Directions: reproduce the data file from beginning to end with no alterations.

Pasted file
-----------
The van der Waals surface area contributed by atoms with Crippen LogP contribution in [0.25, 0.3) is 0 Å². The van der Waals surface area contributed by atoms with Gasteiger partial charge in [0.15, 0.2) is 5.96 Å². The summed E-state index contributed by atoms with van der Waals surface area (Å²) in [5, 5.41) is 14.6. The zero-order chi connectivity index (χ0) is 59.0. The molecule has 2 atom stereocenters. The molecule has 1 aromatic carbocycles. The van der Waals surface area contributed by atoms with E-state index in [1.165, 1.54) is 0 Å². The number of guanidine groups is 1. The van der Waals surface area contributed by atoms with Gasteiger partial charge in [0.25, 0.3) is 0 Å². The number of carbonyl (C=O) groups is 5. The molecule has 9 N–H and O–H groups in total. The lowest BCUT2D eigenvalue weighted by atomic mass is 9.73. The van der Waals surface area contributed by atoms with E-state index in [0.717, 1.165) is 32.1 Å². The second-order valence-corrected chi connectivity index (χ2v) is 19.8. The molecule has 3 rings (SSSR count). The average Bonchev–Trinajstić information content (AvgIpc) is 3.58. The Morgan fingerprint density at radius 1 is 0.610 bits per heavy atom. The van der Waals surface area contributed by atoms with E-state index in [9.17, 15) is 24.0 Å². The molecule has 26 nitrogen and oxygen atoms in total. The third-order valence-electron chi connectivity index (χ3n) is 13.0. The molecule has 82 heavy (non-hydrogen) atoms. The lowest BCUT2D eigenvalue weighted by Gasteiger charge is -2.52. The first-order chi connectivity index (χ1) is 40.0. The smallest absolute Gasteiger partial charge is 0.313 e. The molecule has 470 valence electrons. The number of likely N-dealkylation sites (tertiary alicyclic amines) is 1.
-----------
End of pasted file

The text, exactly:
The van der Waals surface area contributed by atoms with Crippen LogP contribution in [0.25, 0.3) is 0 Å². The van der Waals surface area contributed by atoms with Gasteiger partial charge in [0.15, 0.2) is 5.96 Å². The summed E-state index contributed by atoms with van der Waals surface area (Å²) in [5, 5.41) is 14.6. The zero-order chi connectivity index (χ0) is 59.0. The molecule has 2 atom stereocenters. The molecule has 1 aromatic carbocycles. The van der Waals surface area contributed by atoms with E-state index in [1.165, 1.54) is 0 Å². The number of guanidine groups is 1. The van der Waals surface area contributed by atoms with Gasteiger partial charge in [0.25, 0.3) is 0 Å². The number of carbonyl (C=O) groups is 5. The molecule has 9 N–H and O–H groups in total. The lowest BCUT2D eigenvalue weighted by atomic mass is 9.73. The van der Waals surface area contributed by atoms with E-state index in [0.717, 1.165) is 32.1 Å². The second-order valence-corrected chi connectivity index (χ2v) is 19.8. The molecule has 3 rings (SSSR count). The average Bonchev–Trinajstić information content (AvgIpc) is 3.58. The Morgan fingerprint density at radius 1 is 0.610 bits per heavy atom. The van der Waals surface area contributed by atoms with E-state index in [9.17, 15) is 24.0 Å². The molecule has 26 nitrogen and oxygen atoms in total. The third-order valence-electron chi connectivity index (χ3n) is 13.0. The molecule has 82 heavy (non-hydrogen) atoms. The lowest BCUT2D eigenvalue weighted by Gasteiger charge is -2.52. The first-order chi connectivity index (χ1) is 40.0. The smallest absolute Gasteiger partial charge is 0.313 e. The molecule has 470 valence electrons. The number of likely N-dealkylation sites (tertiary alicyclic amines) is 1.